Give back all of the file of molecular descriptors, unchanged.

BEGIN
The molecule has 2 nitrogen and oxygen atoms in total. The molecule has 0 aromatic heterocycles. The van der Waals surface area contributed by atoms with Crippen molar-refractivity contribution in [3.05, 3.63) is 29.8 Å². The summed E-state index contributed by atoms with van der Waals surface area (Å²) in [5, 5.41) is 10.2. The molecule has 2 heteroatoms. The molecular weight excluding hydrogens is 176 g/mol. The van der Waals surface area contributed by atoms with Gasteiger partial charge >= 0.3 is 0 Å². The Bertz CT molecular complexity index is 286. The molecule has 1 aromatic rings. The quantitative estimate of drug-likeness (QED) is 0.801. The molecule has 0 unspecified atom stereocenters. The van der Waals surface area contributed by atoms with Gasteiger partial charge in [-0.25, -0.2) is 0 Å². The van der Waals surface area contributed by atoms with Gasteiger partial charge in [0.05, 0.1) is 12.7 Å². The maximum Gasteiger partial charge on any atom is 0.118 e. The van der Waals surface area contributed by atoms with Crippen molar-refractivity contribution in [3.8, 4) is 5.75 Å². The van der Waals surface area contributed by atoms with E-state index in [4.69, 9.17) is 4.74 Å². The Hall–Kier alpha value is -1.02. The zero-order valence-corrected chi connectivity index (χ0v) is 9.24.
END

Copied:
The molecule has 2 nitrogen and oxygen atoms in total. The molecule has 0 aromatic heterocycles. The van der Waals surface area contributed by atoms with Crippen molar-refractivity contribution in [3.05, 3.63) is 29.8 Å². The summed E-state index contributed by atoms with van der Waals surface area (Å²) in [5, 5.41) is 10.2. The molecule has 2 heteroatoms. The molecular weight excluding hydrogens is 176 g/mol. The van der Waals surface area contributed by atoms with Gasteiger partial charge >= 0.3 is 0 Å². The Bertz CT molecular complexity index is 286. The molecule has 1 aromatic rings. The quantitative estimate of drug-likeness (QED) is 0.801. The molecule has 0 unspecified atom stereocenters. The van der Waals surface area contributed by atoms with Gasteiger partial charge in [-0.25, -0.2) is 0 Å². The van der Waals surface area contributed by atoms with Gasteiger partial charge in [0.05, 0.1) is 12.7 Å². The maximum Gasteiger partial charge on any atom is 0.118 e. The van der Waals surface area contributed by atoms with Crippen molar-refractivity contribution in [3.8, 4) is 5.75 Å². The van der Waals surface area contributed by atoms with E-state index in [4.69, 9.17) is 4.74 Å². The Hall–Kier alpha value is -1.02. The zero-order valence-corrected chi connectivity index (χ0v) is 9.24.